Yet at one point in the movie Cezanne declares,  “I hate impressionists.”  Conventional wisdom on the topic says although Cezanne hung out with the impressionists, exhibited many times with them, and shared many ideas with them, he is not a true impressionist but a post-impressionist.  I read a bunch of articles about post-impressionists and was pretty puzzled.  I was glad when I came upon The Art of Seeing Monet and Cezanne by C.S. Moore because it basically said what I had already discovered….. that defining  post -impression is complex and confusing. 

That complexity and confusion not withstanding Cezanne created art, that like the film about him, will provide a lush visual experience. I am looking forward to seeing his work in person today when I get a preview of the French Moderns exhibit at the Winnipeg Art Gallery. 

Other posts…….

Talk About Defying Convention

Bold and Beautiful

Linda’s Garden

 

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Inuit Art Isn’t Just Soapstone Carvings

Boa-Tea by Michael Massie

Boa- Tea by Michael Massie- 1996- The Rooms Provincial Art Gallery

In the early 1990s when a small photograph of a metal artwork created by Inuit artist Michael Massie appeared in  the journal Inuit Art Quarterly the magazine received a record number of letters from outraged readers claiming metal was an inauthentic Inuit art material.  Michael Massie has been a pioneer in changing people’s attitudes about what can be considered Inuit art. A variety of his work is currently on display at the Winnipeg Art Gallery. 

Dr.Heather Igloliorte

Dr. Heather Igloliorte the curator of SakKijâjuk . Behind her is a map of Nunatsiavut.

Last Saturday I took a tour of the beautiful new exhibit SakKijâjuk at the Winnipeg Art Gallery with its curator Dr. Heather Igloliorte.  She told us that if art is made by an Inuit person it is Inuit art.  

Sacrilege by Jason Shiwak- 2016 – pen and ink

The artwork in SakKijâjuk was created by artists living in the Inuit communities of northern Labrador in an area called Nunatsiavut.  These artists have had little opportunity in the past to exhibit or sell their work.  The word SakKijâjuk means ‘to be visible’ and the exhibit gives Nunatsiavut artists a chance to become just that.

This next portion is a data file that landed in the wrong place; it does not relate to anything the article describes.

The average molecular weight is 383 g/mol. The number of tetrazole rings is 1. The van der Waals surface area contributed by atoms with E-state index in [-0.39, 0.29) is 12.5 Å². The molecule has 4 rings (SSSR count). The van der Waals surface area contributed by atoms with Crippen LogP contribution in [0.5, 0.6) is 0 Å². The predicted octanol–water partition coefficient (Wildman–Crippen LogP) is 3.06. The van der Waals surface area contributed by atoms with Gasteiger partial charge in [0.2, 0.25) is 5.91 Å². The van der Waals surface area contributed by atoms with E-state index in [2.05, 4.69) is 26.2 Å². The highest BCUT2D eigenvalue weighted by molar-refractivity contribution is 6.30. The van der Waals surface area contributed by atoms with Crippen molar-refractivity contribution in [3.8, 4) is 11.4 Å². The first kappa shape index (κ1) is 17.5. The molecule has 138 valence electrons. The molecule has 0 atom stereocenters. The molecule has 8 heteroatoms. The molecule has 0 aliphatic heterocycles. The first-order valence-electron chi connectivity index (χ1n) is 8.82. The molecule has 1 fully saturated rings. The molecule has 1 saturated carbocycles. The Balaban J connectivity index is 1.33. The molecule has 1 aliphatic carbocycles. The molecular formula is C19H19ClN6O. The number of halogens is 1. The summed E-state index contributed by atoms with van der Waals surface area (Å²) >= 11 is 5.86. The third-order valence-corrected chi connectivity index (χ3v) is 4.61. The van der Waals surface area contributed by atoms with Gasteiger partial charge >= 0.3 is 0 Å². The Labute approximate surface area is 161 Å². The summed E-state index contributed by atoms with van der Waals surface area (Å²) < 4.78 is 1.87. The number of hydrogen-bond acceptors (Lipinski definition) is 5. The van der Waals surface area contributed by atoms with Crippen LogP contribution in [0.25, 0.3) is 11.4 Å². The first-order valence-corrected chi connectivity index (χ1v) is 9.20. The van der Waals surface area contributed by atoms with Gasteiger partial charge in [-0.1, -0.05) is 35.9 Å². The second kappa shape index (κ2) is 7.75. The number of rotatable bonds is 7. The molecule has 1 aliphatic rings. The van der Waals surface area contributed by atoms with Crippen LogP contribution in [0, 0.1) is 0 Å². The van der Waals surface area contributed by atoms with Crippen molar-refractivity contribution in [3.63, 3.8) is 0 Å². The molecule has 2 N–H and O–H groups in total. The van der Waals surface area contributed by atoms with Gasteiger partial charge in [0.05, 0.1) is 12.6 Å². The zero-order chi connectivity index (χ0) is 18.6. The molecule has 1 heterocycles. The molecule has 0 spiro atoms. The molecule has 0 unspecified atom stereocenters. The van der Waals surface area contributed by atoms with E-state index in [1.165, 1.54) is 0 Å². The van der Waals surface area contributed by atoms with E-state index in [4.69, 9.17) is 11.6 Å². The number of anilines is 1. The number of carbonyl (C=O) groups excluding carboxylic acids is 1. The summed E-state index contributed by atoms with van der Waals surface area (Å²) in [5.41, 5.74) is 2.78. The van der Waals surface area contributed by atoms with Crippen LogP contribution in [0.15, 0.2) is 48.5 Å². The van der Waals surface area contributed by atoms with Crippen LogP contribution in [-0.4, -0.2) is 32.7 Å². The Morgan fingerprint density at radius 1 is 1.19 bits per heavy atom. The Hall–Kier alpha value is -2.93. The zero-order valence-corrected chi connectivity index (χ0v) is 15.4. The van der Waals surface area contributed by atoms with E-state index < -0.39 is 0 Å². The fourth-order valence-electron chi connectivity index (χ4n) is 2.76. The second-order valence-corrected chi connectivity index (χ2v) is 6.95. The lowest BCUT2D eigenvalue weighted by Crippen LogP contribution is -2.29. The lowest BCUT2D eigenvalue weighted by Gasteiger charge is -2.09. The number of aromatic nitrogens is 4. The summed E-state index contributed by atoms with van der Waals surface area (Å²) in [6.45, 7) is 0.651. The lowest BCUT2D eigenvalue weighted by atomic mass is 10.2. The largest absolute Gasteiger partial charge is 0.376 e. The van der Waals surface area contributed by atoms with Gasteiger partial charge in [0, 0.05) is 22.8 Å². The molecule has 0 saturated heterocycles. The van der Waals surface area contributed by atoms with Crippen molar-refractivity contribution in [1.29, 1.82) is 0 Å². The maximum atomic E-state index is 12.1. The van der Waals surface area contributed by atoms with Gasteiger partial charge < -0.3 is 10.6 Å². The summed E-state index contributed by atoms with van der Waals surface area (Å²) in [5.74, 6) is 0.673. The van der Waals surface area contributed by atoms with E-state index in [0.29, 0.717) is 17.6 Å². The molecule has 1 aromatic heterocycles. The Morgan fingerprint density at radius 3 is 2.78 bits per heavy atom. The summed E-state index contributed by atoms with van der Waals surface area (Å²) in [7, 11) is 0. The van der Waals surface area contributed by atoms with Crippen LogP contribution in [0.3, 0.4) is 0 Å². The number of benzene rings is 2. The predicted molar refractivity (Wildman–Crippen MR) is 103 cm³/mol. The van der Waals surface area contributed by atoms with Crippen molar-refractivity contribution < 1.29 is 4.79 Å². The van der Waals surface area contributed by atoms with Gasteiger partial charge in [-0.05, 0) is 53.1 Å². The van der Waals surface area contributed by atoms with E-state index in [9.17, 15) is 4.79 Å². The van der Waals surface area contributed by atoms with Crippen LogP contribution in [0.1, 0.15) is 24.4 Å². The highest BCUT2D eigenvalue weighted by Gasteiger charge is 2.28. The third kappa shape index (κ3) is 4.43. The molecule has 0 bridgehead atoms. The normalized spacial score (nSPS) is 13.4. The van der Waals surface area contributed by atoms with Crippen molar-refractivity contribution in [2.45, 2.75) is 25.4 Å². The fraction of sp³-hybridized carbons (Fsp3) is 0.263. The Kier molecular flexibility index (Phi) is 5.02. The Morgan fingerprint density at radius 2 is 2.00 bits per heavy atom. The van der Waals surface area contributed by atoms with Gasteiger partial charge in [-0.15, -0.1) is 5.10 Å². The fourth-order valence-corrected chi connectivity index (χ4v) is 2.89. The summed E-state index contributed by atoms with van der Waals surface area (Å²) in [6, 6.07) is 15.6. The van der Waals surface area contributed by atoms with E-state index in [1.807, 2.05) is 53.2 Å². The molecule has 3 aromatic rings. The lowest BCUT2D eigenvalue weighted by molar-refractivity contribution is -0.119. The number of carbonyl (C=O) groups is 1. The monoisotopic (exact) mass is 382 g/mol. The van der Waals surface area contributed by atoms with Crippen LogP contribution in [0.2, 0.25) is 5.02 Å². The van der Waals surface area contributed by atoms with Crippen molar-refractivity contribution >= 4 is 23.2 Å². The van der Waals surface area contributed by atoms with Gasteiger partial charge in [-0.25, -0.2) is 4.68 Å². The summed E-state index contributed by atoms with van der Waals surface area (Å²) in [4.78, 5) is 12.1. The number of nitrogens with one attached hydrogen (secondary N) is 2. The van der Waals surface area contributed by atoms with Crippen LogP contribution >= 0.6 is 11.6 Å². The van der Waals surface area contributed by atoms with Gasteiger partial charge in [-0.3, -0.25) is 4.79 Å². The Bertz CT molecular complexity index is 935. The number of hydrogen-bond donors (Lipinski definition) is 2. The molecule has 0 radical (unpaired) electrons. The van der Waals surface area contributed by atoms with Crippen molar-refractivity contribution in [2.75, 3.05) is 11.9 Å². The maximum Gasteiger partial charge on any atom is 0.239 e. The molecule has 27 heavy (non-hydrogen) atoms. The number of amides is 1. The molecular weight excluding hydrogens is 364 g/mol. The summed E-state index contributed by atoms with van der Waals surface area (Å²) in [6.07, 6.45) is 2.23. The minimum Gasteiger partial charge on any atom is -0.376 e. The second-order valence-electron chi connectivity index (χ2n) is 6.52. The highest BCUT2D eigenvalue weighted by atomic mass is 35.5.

Artist Gilbert Hay talks about his lithograph Inuksuk

I was fortunate last Saturday to hear a number of the artists talk about their work in  person. 

Baskets by Drusilla Rich, Garmel Rich and George Rich

The variety of work in the exhibit is dizzying and delightful.  There are beautiful baskets, mitts and moccasins.

Northern Lights by Doris Saunders- 1996- Embroidery

You can see dolls, coats, photographs, embroidery, lithographs, and wood carvings. 

A Whale Drifted Into Harbor by James Anderson-1996- Slide Transparency

There are slides, collages, drawings made with felt tipped pens and others with colored pencils. 

Nanuk with Seal by Dinah Anderson- 2000- Italian marble and steatite

There are carvings but they are made not only from soapstone or serpentinite but with granite and ivory and marble as well. 

Kamek by Inez Shiwak and Jane Shiwak -2009- beaver fur, moose hide, wool, beads

Inuit art may not be what you thought it was.  Come to the Winnipeg Art Gallery and find out all the exciting things it can be!

Other posts……….

Inuit Fashion Show

Cut in Stone

Stitching a Story

 

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A Serendipitous Coincidence

manitoba history journalI have a book review in the latest edition of The Manitoba Historical Society Journal and the magazine couldn’t have come out at a more serendipitous time. no man's land

The book I was asked to review was No Man’s Land- The Life and Art of Mary Riter Hamilton, by Kathryn A. Young and Sarah McKinnon.  Mary Riter Hamilton a Canadian artist working in the first half of the 1900s led a fascinating life and was instrumental in helping to establish an art gallery in Winnipeg in 1912. 

easter morning by mary riter hamilton

Easter Morning-La Petite Penitente by Mary Riter Hamilton- c. 1900

The serendipitous thing is that an artwork by Mary Riter Hamilton, painted when she was studying in Europe at the turn of the century, is part of a new show that just opened at the Winnipeg Art Gallery called Defying Convention. That means I will have the perfect opportunity to share everything I learned about Mary’s interesting life story while writing my book review, with the people I take on tours at the gallery. 

What a wonderful coincidence!

Other posts……….

Talk About Defying Convention

Women Painting Men

A Serendipitous Sail

 

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Stories in Stone

The skylight area of the Winnipeg Art Gallery is currently home to eight stunning pieces by Inuit sculptor Abraham Anghik Ruben all made from Brazilian soapstone. 

Raven Creation by Abraham Anghik Ruben

Many of the Ruben sculptures depict Inuit legends and stories. On his website Ruben writes: “I have chosen to be a story teller for my people through the medium of sculpture. . . . I no longer speak my mother tongue, yet I need to do my part in carrying on the stories and cultural myths, legends and spiritual legacy of our people.” With his art Ruben is carrying on in the tradition of his mother Bertha Thrasher who he describes as a story teller and a keeper of traditions.  

Sedna the Enchantress by Abraham Anghik Ruben